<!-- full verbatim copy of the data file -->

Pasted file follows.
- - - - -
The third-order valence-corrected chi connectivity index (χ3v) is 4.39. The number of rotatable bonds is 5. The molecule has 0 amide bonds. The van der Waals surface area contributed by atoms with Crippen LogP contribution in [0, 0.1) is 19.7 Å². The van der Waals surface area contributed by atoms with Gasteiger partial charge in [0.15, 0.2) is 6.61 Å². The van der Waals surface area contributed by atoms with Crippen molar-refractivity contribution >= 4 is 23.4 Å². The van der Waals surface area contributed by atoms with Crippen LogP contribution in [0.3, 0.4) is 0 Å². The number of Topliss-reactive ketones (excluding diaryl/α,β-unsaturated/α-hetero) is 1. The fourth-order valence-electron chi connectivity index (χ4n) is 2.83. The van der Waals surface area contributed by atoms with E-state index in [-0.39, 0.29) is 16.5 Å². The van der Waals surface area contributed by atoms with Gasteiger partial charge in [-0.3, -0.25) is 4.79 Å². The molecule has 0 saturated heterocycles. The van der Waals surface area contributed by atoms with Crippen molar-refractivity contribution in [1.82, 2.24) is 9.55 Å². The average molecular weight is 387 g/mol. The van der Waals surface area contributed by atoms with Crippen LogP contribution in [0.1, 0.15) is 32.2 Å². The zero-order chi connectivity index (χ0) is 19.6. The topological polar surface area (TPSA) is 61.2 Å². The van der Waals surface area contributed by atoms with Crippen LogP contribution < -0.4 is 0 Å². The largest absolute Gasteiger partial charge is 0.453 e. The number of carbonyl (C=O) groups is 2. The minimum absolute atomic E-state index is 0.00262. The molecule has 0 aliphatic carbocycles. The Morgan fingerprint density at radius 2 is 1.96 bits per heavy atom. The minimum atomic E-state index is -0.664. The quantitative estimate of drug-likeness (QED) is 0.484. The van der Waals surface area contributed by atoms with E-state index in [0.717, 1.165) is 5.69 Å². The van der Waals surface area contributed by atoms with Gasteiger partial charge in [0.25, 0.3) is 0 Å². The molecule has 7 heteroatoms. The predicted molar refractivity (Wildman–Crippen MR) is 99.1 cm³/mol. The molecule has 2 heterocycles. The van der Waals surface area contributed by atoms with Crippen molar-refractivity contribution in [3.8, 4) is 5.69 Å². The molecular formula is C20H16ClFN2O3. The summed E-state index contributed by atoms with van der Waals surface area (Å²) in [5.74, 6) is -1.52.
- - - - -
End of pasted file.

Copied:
The third-order valence-corrected chi connectivity index (χ3v) is 4.39. The number of rotatable bonds is 5. The molecule has 0 amide bonds. The van der Waals surface area contributed by atoms with Crippen LogP contribution in [0, 0.1) is 19.7 Å². The van der Waals surface area contributed by atoms with Gasteiger partial charge in [0.15, 0.2) is 6.61 Å². The van der Waals surface area contributed by atoms with Crippen molar-refractivity contribution >= 4 is 23.4 Å². The van der Waals surface area contributed by atoms with Crippen LogP contribution in [0.3, 0.4) is 0 Å². The number of Topliss-reactive ketones (excluding diaryl/α,β-unsaturated/α-hetero) is 1. The fourth-order valence-electron chi connectivity index (χ4n) is 2.83. The van der Waals surface area contributed by atoms with E-state index in [-0.39, 0.29) is 16.5 Å². The van der Waals surface area contributed by atoms with Gasteiger partial charge in [-0.3, -0.25) is 4.79 Å². The molecule has 0 saturated heterocycles. The van der Waals surface area contributed by atoms with Crippen molar-refractivity contribution in [1.82, 2.24) is 9.55 Å². The average molecular weight is 387 g/mol. The van der Waals surface area contributed by atoms with Crippen LogP contribution in [0.1, 0.15) is 32.2 Å². The zero-order chi connectivity index (χ0) is 19.6. The topological polar surface area (TPSA) is 61.2 Å². The van der Waals surface area contributed by atoms with Crippen LogP contribution < -0.4 is 0 Å². The largest absolute Gasteiger partial charge is 0.453 e. The number of carbonyl (C=O) groups is 2. The minimum absolute atomic E-state index is 0.00262. The molecule has 0 aliphatic carbocycles. The Morgan fingerprint density at radius 2 is 1.96 bits per heavy atom. The minimum atomic E-state index is -0.664. The quantitative estimate of drug-likeness (QED) is 0.484. The van der Waals surface area contributed by atoms with E-state index in [0.717, 1.165) is 5.69 Å². The van der Waals surface area contributed by atoms with Gasteiger partial charge in [0.25, 0.3) is 0 Å². The molecule has 7 heteroatoms. The predicted molar refractivity (Wildman–Crippen MR) is 99.1 cm³/mol. The molecule has 2 heterocycles. The van der Waals surface area contributed by atoms with Crippen molar-refractivity contribution in [3.8, 4) is 5.69 Å². The molecular formula is C20H16ClFN2O3. The summed E-state index contributed by atoms with van der Waals surface area (Å²) in [5.74, 6) is -1.52.